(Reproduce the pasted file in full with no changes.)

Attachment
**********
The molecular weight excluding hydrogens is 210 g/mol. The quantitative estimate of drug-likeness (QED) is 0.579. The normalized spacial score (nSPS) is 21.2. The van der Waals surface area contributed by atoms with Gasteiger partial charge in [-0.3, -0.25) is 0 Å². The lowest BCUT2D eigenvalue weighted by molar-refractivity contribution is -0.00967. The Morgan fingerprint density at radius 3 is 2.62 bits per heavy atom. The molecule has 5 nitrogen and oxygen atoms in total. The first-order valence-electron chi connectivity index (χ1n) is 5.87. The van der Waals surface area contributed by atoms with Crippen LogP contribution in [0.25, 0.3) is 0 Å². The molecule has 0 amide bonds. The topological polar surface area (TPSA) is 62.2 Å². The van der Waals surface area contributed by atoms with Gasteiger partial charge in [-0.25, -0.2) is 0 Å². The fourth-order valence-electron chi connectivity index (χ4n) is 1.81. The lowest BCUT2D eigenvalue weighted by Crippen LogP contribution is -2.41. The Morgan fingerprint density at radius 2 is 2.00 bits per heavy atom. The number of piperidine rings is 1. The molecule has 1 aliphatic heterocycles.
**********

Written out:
The molecular weight excluding hydrogens is 210 g/mol. The quantitative estimate of drug-likeness (QED) is 0.579. The normalized spacial score (nSPS) is 21.2. The van der Waals surface area contributed by atoms with Gasteiger partial charge in [-0.3, -0.25) is 0 Å². The lowest BCUT2D eigenvalue weighted by molar-refractivity contribution is -0.00967. The Morgan fingerprint density at radius 3 is 2.62 bits per heavy atom. The molecule has 5 nitrogen and oxygen atoms in total. The first-order valence-electron chi connectivity index (χ1n) is 5.87. The van der Waals surface area contributed by atoms with Crippen LogP contribution in [0.25, 0.3) is 0 Å². The molecule has 0 amide bonds. The topological polar surface area (TPSA) is 62.2 Å². The van der Waals surface area contributed by atoms with Gasteiger partial charge in [-0.25, -0.2) is 0 Å². The fourth-order valence-electron chi connectivity index (χ4n) is 1.81. The lowest BCUT2D eigenvalue weighted by Crippen LogP contribution is -2.41. The Morgan fingerprint density at radius 2 is 2.00 bits per heavy atom. The number of piperidine rings is 1. The molecule has 1 aliphatic heterocycles.